What constitutes Celtic identity in the 21st century? How does the definition of Celtic identity differ across the world, particularly around the Atlantic seaboard? How are Celtic identities transformed at cultural and geographical borders? What are the motivations behind the increasing number of self-identifying Celtic communities across the world? And how can such Celtic identities be reconciled within increasingly diverse spatial cultures?
How do modern Celtic identities continue to use (and abuse?) the past? What is the role and significance of cultural memory, oral traditions and the ancient landscape in the construction of Celtic identities? And to what extent should the local cultural significance of ancient monuments affect their conservation and representation as sites of national importance?
These are the questions to be explored by 21st Century Celts: a three-day public conference to be held at County Hall, Truro, Cornwall in the United Kingdom. This event is an initiative of CERN (Celtic Education & Research Network) and will combine a programme of academic papers with discussion forums, question and answer panels and displays and evening performances (including art, poetry and song). Its objective is to encourage a lively and informed academic debate surrounding the construction, manifestation and significance of ‘Celtic’ identities in the 21st century.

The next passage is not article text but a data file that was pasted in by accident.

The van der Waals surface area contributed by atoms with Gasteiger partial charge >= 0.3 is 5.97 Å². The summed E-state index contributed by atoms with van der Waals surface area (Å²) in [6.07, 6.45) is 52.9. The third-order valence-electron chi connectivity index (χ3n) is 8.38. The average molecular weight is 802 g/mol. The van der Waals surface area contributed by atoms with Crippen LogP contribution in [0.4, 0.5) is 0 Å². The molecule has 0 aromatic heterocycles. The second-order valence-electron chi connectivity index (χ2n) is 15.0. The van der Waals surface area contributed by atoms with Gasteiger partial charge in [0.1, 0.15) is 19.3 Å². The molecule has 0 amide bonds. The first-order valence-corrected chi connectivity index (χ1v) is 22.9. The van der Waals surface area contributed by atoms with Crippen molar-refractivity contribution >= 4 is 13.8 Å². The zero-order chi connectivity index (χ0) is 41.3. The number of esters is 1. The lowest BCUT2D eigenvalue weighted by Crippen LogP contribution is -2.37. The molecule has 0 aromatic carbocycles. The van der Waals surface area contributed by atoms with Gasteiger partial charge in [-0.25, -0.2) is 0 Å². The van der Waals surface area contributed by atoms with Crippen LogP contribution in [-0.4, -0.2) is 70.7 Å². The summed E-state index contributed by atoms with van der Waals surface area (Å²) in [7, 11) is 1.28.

Papers are requested, addressing the themes raised by the questions above. Papers comparing and contrasting global ‘Celtic’ identities, and papers that discuss the means via which these identities are constructed, reproduced and/or transformed (e.g. landscape remnants, oral traditions, cultural memory, art, literature) are particularly desired.
It is envisaged that conference proceedings will eventually be published. Anyone wishing to submit a paper for consideration must send an abstract of no more than 300 words to: firstname.lastname@example.org by 1st May 2006. Any queries can also be sent to this email address. Many thanks.
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